fag (n.1)

British slang for "cigarette" (originally, especially, the butt of a smoked cigarette), 1888, probably from fag "loose piece, last remnant of cloth" (late 14c., as in fag-end "extreme end, loose piece," 1610s), which perhaps is related to fag (v.), which could make it a variant of flag (v.).

fag (n.2)

shortening of faggot (n.2) "male homosexual," by 1921. Fag hag "heterosexual woman who keeps company with gay men" attested by 1969.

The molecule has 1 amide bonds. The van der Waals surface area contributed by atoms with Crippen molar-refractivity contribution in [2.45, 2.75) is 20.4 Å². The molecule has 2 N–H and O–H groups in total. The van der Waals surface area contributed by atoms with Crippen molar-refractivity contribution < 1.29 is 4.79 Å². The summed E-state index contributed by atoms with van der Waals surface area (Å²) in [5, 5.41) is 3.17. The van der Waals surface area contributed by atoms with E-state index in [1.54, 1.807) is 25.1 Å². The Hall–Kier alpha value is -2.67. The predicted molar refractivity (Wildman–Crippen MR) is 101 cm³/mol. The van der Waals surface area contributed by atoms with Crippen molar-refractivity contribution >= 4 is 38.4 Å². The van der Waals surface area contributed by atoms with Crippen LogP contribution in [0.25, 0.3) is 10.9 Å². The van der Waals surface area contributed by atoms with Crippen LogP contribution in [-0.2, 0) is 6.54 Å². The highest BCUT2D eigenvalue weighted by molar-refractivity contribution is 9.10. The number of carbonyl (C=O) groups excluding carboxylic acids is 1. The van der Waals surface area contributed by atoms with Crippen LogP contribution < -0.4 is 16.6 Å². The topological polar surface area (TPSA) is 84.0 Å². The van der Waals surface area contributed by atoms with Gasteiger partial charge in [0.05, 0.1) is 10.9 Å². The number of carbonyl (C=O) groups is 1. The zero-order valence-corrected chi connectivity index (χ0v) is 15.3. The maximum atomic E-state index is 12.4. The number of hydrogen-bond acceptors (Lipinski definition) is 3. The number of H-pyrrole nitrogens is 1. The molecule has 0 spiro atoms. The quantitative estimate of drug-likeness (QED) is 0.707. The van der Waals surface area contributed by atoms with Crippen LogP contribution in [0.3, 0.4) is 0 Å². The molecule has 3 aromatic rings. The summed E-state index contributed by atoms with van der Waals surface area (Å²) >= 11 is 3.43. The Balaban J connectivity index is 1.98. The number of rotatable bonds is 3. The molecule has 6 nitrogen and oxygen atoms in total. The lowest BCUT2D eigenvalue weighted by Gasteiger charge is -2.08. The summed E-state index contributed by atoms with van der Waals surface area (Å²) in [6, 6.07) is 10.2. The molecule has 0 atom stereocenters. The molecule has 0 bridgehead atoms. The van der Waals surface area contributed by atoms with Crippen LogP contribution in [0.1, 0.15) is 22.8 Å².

fag (v.1)

"to droop, decline in strength, become weary" (intransitive), 1520s, of uncertain origin; OED is content with the "common view" that it is an alteration of flag (v.) in its sense of "droop, go limp." Transitive sense of "to make (someone or something) fatigued, tire by labor" is first attested 1826. Related: Fagged; fagging.

fag (v.2)

"put to work at certain duties, compel to work for one's benefit," 1806, from British public school slang fag (n.) "junior student who does certain duties for a senior" (1785), from fag (v.1). Related: Fagdom (1902); faggery "fatiguing labor" (1853). Brain-fag (1851) was an old term for "mental fatigue."

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